Malaysia’s economy entered the pandemic from a strong position but has nevertheless been hit very hard. Real GDP contracted almost 6% in 2020 as private investment and consumption declined. Strict lockdown measures weighed heavily on business operations, hitting jobs and incomes. Exports fell sharply on weak external demand, supply chain disruptions and a slump in tourism, as seen in other export-oriented economies. Strong fiscal and monetary stimulus and financial policy measures helped mitigate the shock, and alongside sizeable buffers, supported financial stability.
The IMF expects a return to 6% growth in 2021. But the recovery will face near-term setbacks with the reintroduction of some pandemic-related restrictions. An expansionary budget, which includes an extension of wage subsidies, cash handouts, and income tax cuts and continued low interest rates should boost consumer spending. The resumption of rail and road construction, and recovery in business confidence as the vaccine rollout progresses, should strengthen investment. Exports will benefit from recovering global demand.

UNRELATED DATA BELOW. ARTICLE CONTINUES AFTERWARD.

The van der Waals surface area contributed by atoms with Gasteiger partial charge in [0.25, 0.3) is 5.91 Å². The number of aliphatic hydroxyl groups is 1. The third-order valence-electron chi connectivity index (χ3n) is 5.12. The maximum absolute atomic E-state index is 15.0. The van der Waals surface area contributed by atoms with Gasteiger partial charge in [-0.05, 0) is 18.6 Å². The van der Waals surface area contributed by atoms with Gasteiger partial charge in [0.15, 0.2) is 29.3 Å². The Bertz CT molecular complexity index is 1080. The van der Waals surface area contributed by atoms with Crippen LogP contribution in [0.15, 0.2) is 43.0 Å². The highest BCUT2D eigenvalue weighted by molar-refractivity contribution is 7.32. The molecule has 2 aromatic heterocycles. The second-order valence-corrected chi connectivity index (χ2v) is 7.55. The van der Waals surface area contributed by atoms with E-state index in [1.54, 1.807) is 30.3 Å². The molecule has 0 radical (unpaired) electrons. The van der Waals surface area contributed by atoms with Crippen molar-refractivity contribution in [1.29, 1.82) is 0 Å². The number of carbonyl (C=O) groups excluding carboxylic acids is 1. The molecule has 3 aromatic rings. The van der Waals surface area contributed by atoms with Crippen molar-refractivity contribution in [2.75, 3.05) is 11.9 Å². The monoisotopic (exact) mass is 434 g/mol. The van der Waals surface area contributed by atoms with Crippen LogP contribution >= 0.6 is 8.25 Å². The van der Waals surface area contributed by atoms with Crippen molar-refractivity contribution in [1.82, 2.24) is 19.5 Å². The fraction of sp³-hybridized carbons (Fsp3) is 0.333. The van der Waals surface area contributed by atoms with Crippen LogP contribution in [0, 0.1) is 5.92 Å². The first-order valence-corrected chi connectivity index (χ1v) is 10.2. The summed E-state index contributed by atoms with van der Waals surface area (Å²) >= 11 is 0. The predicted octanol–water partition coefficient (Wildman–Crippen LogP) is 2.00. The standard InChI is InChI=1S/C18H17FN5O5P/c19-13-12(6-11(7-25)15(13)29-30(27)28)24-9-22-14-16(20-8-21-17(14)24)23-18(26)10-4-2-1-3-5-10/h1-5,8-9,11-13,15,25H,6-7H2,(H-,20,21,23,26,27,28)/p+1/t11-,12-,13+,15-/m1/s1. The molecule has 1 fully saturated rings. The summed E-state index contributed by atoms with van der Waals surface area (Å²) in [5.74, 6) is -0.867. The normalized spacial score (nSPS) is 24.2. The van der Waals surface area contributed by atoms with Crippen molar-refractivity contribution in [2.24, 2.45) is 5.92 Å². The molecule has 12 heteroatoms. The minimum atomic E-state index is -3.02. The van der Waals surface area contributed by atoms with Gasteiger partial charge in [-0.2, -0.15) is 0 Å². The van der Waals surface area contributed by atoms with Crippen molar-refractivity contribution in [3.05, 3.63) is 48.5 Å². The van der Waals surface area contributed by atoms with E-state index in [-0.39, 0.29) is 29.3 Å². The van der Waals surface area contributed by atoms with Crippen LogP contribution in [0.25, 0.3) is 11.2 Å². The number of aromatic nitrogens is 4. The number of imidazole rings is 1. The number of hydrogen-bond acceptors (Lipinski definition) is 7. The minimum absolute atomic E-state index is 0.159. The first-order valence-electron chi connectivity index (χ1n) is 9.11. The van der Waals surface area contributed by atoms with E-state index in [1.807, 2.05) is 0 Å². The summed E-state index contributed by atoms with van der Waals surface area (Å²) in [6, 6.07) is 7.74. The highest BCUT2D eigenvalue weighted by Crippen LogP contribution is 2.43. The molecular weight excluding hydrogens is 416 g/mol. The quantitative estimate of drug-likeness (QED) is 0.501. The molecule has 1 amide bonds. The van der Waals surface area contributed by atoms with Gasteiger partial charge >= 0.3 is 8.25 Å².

Longer term, the highly educated work force and high-quality infrastructure support a robust outlook. The government’s long-term development plan called Shared Prosperity Vision 2030, if successfully implemented, will raise labour skills, reduce wealth and income disparities and combat corruption.
Malaysia is classified as an upper-middle income economy by the World Bank, with GDP per capita of about US$10,000 in 2020. The COVID-19 pandemic led to some business closures, hurting jobs and incomes in 2020. But per capita incomes are forecast to rise in line with the recovery in GDP growth in coming years, reaching US$15,000 by 2025—and approaching the income levels of Uruguay and Hungary today.